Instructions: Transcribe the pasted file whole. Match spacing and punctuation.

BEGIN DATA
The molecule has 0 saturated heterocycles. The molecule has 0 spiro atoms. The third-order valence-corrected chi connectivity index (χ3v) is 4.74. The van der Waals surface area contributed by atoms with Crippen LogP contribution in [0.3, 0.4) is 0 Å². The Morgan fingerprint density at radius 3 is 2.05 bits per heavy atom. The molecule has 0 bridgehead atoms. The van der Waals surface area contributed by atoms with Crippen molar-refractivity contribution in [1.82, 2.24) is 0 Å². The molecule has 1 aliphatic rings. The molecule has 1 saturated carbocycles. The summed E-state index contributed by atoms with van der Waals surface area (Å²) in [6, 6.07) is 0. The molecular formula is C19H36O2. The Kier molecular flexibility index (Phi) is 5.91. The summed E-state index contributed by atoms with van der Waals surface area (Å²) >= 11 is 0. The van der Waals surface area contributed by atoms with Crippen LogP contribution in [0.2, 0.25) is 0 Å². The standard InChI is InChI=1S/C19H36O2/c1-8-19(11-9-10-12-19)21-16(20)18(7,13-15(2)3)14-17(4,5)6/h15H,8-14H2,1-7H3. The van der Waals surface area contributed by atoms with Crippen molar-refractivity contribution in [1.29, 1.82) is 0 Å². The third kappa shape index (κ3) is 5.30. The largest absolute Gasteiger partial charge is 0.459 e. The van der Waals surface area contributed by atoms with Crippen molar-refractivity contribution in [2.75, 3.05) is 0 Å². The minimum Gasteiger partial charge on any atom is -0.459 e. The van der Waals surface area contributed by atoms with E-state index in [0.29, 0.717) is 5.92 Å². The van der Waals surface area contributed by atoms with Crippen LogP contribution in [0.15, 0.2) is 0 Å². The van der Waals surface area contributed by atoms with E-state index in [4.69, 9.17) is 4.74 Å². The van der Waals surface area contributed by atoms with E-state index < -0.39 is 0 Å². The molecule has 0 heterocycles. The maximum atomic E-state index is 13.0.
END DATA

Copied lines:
The molecule has 0 saturated heterocycles. The molecule has 0 spiro atoms. The third-order valence-corrected chi connectivity index (χ3v) is 4.74. The van der Waals surface area contributed by atoms with Crippen LogP contribution in [0.3, 0.4) is 0 Å². The Morgan fingerprint density at radius 3 is 2.05 bits per heavy atom. The molecule has 0 bridgehead atoms. The van der Waals surface area contributed by atoms with Crippen molar-refractivity contribution in [1.82, 2.24) is 0 Å². The molecule has 1 aliphatic rings. The molecule has 1 saturated carbocycles. The summed E-state index contributed by atoms with van der Waals surface area (Å²) in [6, 6.07) is 0. The molecular formula is C19H36O2. The Kier molecular flexibility index (Phi) is 5.91. The summed E-state index contributed by atoms with van der Waals surface area (Å²) >= 11 is 0. The van der Waals surface area contributed by atoms with Crippen LogP contribution in [0.2, 0.25) is 0 Å². The standard InChI is InChI=1S/C19H36O2/c1-8-19(11-9-10-12-19)21-16(20)18(7,13-15(2)3)14-17(4,5)6/h15H,8-14H2,1-7H3. The van der Waals surface area contributed by atoms with Crippen molar-refractivity contribution in [1.29, 1.82) is 0 Å². The third kappa shape index (κ3) is 5.30. The largest absolute Gasteiger partial charge is 0.459 e. The van der Waals surface area contributed by atoms with Crippen molar-refractivity contribution in [2.75, 3.05) is 0 Å². The minimum Gasteiger partial charge on any atom is -0.459 e. The van der Waals surface area contributed by atoms with E-state index in [0.29, 0.717) is 5.92 Å². The van der Waals surface area contributed by atoms with Crippen LogP contribution in [0.15, 0.2) is 0 Å². The van der Waals surface area contributed by atoms with E-state index in [4.69, 9.17) is 4.74 Å². The van der Waals surface area contributed by atoms with E-state index < -0.39 is 0 Å². The molecule has 0 heterocycles. The maximum atomic E-state index is 13.0.